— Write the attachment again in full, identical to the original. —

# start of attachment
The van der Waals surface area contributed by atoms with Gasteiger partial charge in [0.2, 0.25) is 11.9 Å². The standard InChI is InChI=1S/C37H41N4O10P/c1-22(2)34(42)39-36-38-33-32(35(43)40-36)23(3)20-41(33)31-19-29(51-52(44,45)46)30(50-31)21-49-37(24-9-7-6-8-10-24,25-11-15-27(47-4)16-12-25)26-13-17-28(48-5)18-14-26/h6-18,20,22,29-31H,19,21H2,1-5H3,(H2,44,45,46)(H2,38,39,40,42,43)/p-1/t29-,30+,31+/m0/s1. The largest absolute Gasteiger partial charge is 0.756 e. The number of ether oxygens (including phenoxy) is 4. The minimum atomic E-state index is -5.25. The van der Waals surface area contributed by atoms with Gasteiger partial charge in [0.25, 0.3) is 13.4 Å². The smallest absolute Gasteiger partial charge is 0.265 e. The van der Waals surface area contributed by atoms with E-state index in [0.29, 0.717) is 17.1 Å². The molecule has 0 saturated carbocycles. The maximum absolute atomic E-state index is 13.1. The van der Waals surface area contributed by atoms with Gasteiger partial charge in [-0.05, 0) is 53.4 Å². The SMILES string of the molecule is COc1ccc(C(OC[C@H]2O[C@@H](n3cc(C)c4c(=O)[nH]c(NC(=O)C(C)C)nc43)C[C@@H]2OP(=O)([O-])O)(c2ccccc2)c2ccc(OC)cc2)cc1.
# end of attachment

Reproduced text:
The van der Waals surface area contributed by atoms with Gasteiger partial charge in [0.2, 0.25) is 11.9 Å². The standard InChI is InChI=1S/C37H41N4O10P/c1-22(2)34(42)39-36-38-33-32(35(43)40-36)23(3)20-41(33)31-19-29(51-52(44,45)46)30(50-31)21-49-37(24-9-7-6-8-10-24,25-11-15-27(47-4)16-12-25)26-13-17-28(48-5)18-14-26/h6-18,20,22,29-31H,19,21H2,1-5H3,(H2,44,45,46)(H2,38,39,40,42,43)/p-1/t29-,30+,31+/m0/s1. The largest absolute Gasteiger partial charge is 0.756 e. The number of ether oxygens (including phenoxy) is 4. The minimum atomic E-state index is -5.25. The van der Waals surface area contributed by atoms with Gasteiger partial charge in [0.25, 0.3) is 13.4 Å². The smallest absolute Gasteiger partial charge is 0.265 e. The van der Waals surface area contributed by atoms with E-state index in [0.29, 0.717) is 17.1 Å². The molecule has 0 saturated carbocycles. The maximum absolute atomic E-state index is 13.1. The van der Waals surface area contributed by atoms with Gasteiger partial charge in [-0.05, 0) is 53.4 Å². The SMILES string of the molecule is COc1ccc(C(OC[C@H]2O[C@@H](n3cc(C)c4c(=O)[nH]c(NC(=O)C(C)C)nc43)C[C@@H]2OP(=O)([O-])O)(c2ccccc2)c2ccc(OC)cc2)cc1.